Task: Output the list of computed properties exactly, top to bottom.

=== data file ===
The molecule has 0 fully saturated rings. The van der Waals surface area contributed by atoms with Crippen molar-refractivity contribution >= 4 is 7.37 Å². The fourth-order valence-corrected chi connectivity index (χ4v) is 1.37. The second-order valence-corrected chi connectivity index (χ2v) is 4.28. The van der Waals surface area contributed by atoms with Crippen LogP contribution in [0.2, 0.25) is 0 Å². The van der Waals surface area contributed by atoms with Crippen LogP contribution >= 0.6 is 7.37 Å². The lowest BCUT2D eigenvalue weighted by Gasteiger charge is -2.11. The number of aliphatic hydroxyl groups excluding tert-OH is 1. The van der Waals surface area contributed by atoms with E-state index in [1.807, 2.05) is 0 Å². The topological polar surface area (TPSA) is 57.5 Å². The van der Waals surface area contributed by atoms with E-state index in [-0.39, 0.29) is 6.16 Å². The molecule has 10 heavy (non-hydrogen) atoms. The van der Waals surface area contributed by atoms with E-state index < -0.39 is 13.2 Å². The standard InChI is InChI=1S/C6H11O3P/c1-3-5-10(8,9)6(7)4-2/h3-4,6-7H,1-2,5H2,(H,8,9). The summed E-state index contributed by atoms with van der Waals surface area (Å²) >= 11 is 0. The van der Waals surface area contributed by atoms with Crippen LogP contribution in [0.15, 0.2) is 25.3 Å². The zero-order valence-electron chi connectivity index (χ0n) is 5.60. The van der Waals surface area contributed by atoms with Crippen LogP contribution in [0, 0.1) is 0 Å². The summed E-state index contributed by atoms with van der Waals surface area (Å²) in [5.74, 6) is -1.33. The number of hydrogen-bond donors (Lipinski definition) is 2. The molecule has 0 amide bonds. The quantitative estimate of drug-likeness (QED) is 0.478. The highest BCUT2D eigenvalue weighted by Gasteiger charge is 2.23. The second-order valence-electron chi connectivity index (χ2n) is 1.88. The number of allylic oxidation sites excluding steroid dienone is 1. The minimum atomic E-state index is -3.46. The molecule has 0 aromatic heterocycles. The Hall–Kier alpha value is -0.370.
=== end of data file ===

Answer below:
The molecule has 0 fully saturated rings. The van der Waals surface area contributed by atoms with Crippen molar-refractivity contribution >= 4 is 7.37 Å². The fourth-order valence-corrected chi connectivity index (χ4v) is 1.37. The second-order valence-corrected chi connectivity index (χ2v) is 4.28. The van der Waals surface area contributed by atoms with Crippen LogP contribution in [0.2, 0.25) is 0 Å². The van der Waals surface area contributed by atoms with Crippen LogP contribution >= 0.6 is 7.37 Å². The lowest BCUT2D eigenvalue weighted by Gasteiger charge is -2.11. The number of aliphatic hydroxyl groups excluding tert-OH is 1. The van der Waals surface area contributed by atoms with E-state index in [1.807, 2.05) is 0 Å². The topological polar surface area (TPSA) is 57.5 Å². The van der Waals surface area contributed by atoms with E-state index in [-0.39, 0.29) is 6.16 Å². The molecule has 10 heavy (non-hydrogen) atoms. The van der Waals surface area contributed by atoms with E-state index < -0.39 is 13.2 Å². The standard InChI is InChI=1S/C6H11O3P/c1-3-5-10(8,9)6(7)4-2/h3-4,6-7H,1-2,5H2,(H,8,9). The summed E-state index contributed by atoms with van der Waals surface area (Å²) >= 11 is 0. The van der Waals surface area contributed by atoms with Crippen LogP contribution in [0.15, 0.2) is 25.3 Å². The zero-order valence-electron chi connectivity index (χ0n) is 5.60. The van der Waals surface area contributed by atoms with Crippen LogP contribution in [0, 0.1) is 0 Å². The summed E-state index contributed by atoms with van der Waals surface area (Å²) in [5.74, 6) is -1.33. The number of hydrogen-bond donors (Lipinski definition) is 2. The molecule has 0 amide bonds. The quantitative estimate of drug-likeness (QED) is 0.478. The highest BCUT2D eigenvalue weighted by Gasteiger charge is 2.23. The second-order valence-electron chi connectivity index (χ2n) is 1.88. The number of allylic oxidation sites excluding steroid dienone is 1. The minimum atomic E-state index is -3.46. The molecule has 0 aromatic heterocycles. The Hall–Kier alpha value is -0.370.